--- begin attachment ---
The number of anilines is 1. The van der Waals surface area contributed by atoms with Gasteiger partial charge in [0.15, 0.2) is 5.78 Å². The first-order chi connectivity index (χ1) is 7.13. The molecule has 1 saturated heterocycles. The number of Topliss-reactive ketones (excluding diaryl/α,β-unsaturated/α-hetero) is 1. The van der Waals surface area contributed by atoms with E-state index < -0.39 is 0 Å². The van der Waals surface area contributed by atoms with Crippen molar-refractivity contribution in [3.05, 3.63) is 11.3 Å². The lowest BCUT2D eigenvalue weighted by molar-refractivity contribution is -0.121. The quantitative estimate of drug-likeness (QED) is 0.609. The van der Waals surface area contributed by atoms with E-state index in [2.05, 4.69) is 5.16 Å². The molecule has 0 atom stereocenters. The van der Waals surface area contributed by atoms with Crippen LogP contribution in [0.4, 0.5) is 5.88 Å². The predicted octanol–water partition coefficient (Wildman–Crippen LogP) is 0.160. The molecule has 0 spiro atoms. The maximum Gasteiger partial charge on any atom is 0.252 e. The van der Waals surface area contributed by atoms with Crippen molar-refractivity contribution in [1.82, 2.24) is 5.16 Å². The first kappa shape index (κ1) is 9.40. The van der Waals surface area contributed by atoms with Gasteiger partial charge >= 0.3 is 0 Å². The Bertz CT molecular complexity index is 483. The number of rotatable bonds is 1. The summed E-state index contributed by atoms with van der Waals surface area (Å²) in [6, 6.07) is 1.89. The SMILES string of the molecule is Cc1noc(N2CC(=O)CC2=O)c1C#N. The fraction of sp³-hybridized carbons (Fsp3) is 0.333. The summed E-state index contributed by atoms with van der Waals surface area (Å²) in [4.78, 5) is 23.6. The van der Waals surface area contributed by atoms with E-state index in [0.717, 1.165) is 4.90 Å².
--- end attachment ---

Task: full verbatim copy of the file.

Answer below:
The number of anilines is 1. The van der Waals surface area contributed by atoms with Gasteiger partial charge in [0.15, 0.2) is 5.78 Å². The first-order chi connectivity index (χ1) is 7.13. The molecule has 1 saturated heterocycles. The number of Topliss-reactive ketones (excluding diaryl/α,β-unsaturated/α-hetero) is 1. The van der Waals surface area contributed by atoms with E-state index < -0.39 is 0 Å². The van der Waals surface area contributed by atoms with Crippen molar-refractivity contribution in [3.05, 3.63) is 11.3 Å². The lowest BCUT2D eigenvalue weighted by molar-refractivity contribution is -0.121. The quantitative estimate of drug-likeness (QED) is 0.609. The van der Waals surface area contributed by atoms with E-state index in [2.05, 4.69) is 5.16 Å². The molecule has 0 atom stereocenters. The van der Waals surface area contributed by atoms with Crippen LogP contribution in [0.4, 0.5) is 5.88 Å². The predicted octanol–water partition coefficient (Wildman–Crippen LogP) is 0.160. The molecule has 0 spiro atoms. The maximum Gasteiger partial charge on any atom is 0.252 e. The van der Waals surface area contributed by atoms with Crippen molar-refractivity contribution in [1.82, 2.24) is 5.16 Å². The first kappa shape index (κ1) is 9.40. The van der Waals surface area contributed by atoms with Gasteiger partial charge >= 0.3 is 0 Å². The Bertz CT molecular complexity index is 483. The number of rotatable bonds is 1. The summed E-state index contributed by atoms with van der Waals surface area (Å²) in [6, 6.07) is 1.89. The SMILES string of the molecule is Cc1noc(N2CC(=O)CC2=O)c1C#N. The fraction of sp³-hybridized carbons (Fsp3) is 0.333. The summed E-state index contributed by atoms with van der Waals surface area (Å²) in [4.78, 5) is 23.6. The van der Waals surface area contributed by atoms with E-state index in [0.717, 1.165) is 4.90 Å².